I like to watch all of them, it’s all really interesting. I can learn a lot even from beginners. There are lots of different styles. Normally the men are stronger and more physical in their flying. Women often have a more balletic and elegant style. Some performers are more flexible and gymnastic. We have different strengths and personalities so this can be expressed in the flying. There is room for lots of variations in style, I’d like to see them all appreciated.

by Matti Mertala
by Matti Mertala
by Matti Mertala
by Matti Mertala
Katja Larinen of Fin One — by Matti Mertala
Katja Larinen of Fin One — by Matti Mertala

You have different shapes, is it hard to fly at the same fall rate?

No, although I am quite light I may fall very fast when I am performing. But it takes a lot of jumps to learn to fly together and to keep close. In freestyle, the camera flyer is really important. Both of us work together to keep the right proximity, even when flying around each other.

What’s your biggest challenge?

Getting the jumps in. Because we live in Finland where the skydiving season is very short, we can’t train at home, so we go to Empuriabrava and train for a couple of weeks at a time. Between the training camps we have to work to get money for the training and competitions. That's why it is very challenging to compete especially against the professional skydivers. For example, before we came to Dubai for this competition we didn’t have any possibility to train since the World Meet in Prostejov.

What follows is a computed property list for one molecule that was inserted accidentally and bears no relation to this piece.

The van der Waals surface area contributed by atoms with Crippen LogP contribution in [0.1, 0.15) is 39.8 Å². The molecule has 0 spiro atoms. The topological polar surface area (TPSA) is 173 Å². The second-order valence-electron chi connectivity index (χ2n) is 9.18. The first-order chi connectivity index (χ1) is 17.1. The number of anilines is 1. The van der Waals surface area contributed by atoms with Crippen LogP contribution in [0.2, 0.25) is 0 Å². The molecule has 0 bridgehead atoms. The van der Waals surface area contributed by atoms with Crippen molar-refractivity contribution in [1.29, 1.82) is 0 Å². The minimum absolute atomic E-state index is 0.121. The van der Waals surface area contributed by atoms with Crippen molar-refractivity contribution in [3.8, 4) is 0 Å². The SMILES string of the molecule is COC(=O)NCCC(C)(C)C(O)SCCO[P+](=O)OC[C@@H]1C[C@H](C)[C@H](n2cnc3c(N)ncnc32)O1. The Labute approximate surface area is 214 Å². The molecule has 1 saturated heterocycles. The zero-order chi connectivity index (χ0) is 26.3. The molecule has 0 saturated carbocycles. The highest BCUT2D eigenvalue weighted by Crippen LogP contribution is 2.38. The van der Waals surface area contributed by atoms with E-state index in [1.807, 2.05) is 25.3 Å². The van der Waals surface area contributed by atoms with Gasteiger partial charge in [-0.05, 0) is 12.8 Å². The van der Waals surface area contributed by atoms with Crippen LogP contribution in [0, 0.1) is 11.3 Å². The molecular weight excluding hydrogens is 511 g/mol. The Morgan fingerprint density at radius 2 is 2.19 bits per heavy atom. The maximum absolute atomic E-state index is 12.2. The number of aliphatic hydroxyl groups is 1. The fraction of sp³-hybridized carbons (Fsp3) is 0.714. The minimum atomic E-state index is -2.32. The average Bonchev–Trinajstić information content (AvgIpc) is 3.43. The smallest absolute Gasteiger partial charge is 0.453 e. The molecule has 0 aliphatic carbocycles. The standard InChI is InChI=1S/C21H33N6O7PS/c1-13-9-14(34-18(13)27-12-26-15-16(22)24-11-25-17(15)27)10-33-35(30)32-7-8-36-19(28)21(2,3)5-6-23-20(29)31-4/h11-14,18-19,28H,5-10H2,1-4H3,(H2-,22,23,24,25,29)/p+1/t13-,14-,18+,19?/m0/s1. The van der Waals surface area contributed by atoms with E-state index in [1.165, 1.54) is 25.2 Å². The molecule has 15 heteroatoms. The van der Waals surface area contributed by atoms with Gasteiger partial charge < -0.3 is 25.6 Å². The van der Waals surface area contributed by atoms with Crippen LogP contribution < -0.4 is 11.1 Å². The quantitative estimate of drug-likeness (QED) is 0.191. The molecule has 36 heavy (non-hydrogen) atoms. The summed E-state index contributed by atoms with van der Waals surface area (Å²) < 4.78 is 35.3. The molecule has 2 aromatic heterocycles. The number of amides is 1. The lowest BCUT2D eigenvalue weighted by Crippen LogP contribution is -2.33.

There are already freestyle moves you can perform on your belly, before you even start head-down

What do you think of the compulsory rounds, should they get rid of them and make freestyle even more free?

No, we also like the compulsories. Normally the FAI change some of the compulsory moves every 2 years so you have to learn new manuvers. In fact we would like another compulsory round. At the moment there are 5 free rounds and 2 compulsories. Because we do the same jump 5 times the free round scores are generally similar. If there were for example 3 compulsories and 4 free rounds there would be more variation in the scores and it might keep the competition more exciting until the end.

What does it take to get a good score?